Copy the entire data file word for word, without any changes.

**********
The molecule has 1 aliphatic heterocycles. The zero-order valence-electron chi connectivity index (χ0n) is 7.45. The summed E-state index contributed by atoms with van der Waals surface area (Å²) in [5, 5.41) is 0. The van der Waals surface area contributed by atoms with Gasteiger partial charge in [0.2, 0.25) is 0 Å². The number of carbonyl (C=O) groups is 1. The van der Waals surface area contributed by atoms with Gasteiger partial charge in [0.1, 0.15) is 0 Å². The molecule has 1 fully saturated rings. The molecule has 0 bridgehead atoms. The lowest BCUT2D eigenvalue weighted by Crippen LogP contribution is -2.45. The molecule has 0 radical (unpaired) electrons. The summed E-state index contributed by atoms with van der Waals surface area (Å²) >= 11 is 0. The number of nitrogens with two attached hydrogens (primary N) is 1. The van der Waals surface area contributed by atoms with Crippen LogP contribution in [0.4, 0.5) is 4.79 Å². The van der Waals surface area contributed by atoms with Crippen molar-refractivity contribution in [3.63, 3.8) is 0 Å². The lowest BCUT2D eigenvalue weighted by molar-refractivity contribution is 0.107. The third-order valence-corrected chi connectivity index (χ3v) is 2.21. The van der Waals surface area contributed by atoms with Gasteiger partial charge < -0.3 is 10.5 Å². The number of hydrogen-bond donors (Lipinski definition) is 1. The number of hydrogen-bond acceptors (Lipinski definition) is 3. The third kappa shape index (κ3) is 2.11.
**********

The molecule has 1 aliphatic heterocycles. The zero-order valence-electron chi connectivity index (χ0n) is 7.45. The summed E-state index contributed by atoms with van der Waals surface area (Å²) in [5, 5.41) is 0. The van der Waals surface area contributed by atoms with Gasteiger partial charge in [0.2, 0.25) is 0 Å². The number of carbonyl (C=O) groups is 1. The van der Waals surface area contributed by atoms with Gasteiger partial charge in [0.1, 0.15) is 0 Å². The molecule has 1 fully saturated rings. The molecule has 0 bridgehead atoms. The lowest BCUT2D eigenvalue weighted by Crippen LogP contribution is -2.45. The molecule has 0 radical (unpaired) electrons. The summed E-state index contributed by atoms with van der Waals surface area (Å²) >= 11 is 0. The number of nitrogens with two attached hydrogens (primary N) is 1. The van der Waals surface area contributed by atoms with Crippen LogP contribution in [0.4, 0.5) is 4.79 Å². The van der Waals surface area contributed by atoms with Crippen molar-refractivity contribution in [3.63, 3.8) is 0 Å². The lowest BCUT2D eigenvalue weighted by molar-refractivity contribution is 0.107. The third-order valence-corrected chi connectivity index (χ3v) is 2.21. The van der Waals surface area contributed by atoms with Gasteiger partial charge < -0.3 is 10.5 Å². The number of hydrogen-bond donors (Lipinski definition) is 1. The number of hydrogen-bond acceptors (Lipinski definition) is 3. The third kappa shape index (κ3) is 2.11.